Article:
Social Security: Its Role In Your Retirement
Three generations of Americans have counted on Social Security as a primary source of retirement income. However, due to the number of people currently retiring and planning to retire in the near future, this may no longer be a reliable strategy. Unless there is a policy change, retirees will be taking more money out of Social Security than workers will be paying in, and the program may not be fully funded after 2033.1
But before you rush to get your benefits, State Farm™ encourages everyone to make an informed decision. Know your full retirement age and closely evaluate potential scenarios. For example, if you were born in 1960 or later, your full retirement age is 67. If you expect to live to be at least 82 1/2, it makes financial sense to delay drawing benefits until age 70. At that age, you would receive 124 percent of your benefit, as opposed to 100 percent at age 67 or 70 percent at age 62.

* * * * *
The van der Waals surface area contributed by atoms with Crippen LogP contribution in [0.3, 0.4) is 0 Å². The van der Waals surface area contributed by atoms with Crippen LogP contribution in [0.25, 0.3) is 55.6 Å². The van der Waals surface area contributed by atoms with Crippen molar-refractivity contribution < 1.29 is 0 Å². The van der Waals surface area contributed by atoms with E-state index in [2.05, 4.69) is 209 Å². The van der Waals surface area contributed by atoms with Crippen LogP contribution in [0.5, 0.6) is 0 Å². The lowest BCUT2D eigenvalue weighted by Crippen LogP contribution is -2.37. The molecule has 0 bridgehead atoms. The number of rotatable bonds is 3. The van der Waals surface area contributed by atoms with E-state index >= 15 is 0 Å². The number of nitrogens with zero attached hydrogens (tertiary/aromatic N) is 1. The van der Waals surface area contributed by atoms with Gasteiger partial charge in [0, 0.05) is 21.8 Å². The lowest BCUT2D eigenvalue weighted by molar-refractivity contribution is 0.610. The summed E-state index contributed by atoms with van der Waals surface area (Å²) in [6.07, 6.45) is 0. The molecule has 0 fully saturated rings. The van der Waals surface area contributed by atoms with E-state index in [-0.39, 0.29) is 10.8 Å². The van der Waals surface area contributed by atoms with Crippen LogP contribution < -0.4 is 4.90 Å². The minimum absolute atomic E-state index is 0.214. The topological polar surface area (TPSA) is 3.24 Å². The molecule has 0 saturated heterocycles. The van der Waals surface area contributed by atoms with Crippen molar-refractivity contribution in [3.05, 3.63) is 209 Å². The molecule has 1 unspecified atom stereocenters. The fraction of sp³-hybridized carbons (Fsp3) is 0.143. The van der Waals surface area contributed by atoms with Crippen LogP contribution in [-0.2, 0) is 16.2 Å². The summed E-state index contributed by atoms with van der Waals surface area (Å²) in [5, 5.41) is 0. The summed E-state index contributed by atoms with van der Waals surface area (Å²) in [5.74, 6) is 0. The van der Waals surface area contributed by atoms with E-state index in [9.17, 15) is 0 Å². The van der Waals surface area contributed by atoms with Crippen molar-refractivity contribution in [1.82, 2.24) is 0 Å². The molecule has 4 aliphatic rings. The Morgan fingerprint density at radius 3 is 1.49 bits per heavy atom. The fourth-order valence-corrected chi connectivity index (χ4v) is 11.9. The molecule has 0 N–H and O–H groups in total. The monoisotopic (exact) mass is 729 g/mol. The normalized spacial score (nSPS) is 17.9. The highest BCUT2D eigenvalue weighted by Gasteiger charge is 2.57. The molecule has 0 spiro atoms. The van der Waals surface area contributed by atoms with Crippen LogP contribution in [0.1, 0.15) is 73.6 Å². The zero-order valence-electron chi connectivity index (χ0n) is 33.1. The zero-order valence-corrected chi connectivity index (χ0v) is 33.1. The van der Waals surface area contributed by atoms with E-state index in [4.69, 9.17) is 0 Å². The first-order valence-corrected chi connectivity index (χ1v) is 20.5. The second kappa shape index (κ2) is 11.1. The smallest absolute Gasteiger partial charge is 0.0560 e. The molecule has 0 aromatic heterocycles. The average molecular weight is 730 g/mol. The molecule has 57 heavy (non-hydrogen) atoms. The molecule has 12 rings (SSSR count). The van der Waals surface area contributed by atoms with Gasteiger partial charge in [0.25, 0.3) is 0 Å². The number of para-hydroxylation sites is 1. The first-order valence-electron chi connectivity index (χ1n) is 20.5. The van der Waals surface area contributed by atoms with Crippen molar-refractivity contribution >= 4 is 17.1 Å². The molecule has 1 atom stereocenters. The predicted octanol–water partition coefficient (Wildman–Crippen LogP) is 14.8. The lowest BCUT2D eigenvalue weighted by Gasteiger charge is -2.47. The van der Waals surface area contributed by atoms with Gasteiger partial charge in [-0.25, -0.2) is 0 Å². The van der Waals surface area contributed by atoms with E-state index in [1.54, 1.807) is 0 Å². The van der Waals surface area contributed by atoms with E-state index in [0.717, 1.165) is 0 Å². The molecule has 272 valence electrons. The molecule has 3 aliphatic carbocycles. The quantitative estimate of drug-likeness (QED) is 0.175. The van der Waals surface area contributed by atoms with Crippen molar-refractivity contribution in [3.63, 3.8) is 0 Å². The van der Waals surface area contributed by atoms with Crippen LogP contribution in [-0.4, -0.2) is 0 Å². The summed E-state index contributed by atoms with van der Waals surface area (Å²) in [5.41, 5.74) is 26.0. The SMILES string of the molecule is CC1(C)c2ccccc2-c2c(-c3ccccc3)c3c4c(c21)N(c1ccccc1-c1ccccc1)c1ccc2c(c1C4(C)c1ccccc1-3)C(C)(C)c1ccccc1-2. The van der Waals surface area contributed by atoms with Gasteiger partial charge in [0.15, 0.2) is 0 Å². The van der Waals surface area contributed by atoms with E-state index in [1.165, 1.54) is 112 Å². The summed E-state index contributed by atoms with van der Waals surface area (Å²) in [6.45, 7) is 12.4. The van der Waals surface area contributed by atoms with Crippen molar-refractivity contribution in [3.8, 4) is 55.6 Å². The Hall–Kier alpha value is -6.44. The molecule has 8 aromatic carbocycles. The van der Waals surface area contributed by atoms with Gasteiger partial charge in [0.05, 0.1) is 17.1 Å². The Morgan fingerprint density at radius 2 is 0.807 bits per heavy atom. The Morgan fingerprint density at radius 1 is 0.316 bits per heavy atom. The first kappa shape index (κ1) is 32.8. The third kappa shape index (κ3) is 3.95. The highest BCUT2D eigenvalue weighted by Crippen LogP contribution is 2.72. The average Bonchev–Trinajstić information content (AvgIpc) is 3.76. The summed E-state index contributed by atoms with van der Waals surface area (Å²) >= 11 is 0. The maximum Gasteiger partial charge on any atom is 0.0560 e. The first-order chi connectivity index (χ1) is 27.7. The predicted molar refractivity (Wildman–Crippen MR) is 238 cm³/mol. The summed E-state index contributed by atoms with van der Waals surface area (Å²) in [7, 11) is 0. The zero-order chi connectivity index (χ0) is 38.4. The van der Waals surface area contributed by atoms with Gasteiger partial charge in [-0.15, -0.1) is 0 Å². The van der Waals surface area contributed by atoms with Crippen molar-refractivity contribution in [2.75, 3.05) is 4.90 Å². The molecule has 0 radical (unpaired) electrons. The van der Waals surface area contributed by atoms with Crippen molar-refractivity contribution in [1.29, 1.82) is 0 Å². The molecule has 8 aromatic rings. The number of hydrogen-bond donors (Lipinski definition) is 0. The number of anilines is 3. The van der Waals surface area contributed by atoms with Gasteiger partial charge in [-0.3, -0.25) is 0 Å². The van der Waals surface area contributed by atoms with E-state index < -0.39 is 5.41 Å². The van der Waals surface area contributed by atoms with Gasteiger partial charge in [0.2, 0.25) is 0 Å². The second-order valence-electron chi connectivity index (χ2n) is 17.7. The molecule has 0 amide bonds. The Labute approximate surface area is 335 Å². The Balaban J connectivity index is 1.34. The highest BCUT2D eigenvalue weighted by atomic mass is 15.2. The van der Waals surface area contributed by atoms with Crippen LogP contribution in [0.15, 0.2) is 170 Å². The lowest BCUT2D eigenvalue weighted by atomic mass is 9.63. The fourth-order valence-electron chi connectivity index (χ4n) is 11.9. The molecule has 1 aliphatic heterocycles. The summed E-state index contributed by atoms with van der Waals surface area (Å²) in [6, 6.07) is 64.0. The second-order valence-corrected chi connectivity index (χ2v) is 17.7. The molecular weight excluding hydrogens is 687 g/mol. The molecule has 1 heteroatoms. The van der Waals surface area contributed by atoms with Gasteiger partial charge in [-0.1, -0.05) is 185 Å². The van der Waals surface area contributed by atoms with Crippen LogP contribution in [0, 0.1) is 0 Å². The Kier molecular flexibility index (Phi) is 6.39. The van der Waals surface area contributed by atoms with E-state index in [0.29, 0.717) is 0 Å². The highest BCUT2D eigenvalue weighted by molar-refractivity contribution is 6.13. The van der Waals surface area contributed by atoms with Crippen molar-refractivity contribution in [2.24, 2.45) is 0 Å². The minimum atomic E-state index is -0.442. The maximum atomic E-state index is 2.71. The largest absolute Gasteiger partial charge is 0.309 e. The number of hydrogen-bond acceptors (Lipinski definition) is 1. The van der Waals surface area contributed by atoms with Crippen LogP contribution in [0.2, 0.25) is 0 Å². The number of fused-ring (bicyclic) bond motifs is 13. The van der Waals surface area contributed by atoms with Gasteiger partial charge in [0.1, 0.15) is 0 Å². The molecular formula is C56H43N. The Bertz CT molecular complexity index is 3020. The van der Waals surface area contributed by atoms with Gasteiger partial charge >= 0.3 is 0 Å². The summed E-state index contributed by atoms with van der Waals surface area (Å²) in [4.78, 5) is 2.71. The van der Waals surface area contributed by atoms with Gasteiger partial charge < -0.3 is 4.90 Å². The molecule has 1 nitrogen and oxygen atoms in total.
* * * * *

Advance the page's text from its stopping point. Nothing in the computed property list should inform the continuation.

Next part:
It is important to develop a retirement plan that does not rely solely on Social Security. A suggested approach is:
- Calculate your estimated Social Security retirement benefit at ssa.gov.
- Calculate how much you will receive from other income sources, including 401(k)s, IRAs and other investments.
- Determine how much income you will need to maintain your desired retirement lifestyle. Be sure to account for discretionary expenses, such as hobbies, travel and special events.
- Calculate the difference between the amount needed for your desired retirement lifestyle and your projected retirement income. Devise a savings plan to cover some or all of the shortfall. If you are over 50, you can make annual catch-up contributions to your workplace retirement plan and/or IRA.
Neither State Farm nor its agents provide tax or legal advice.
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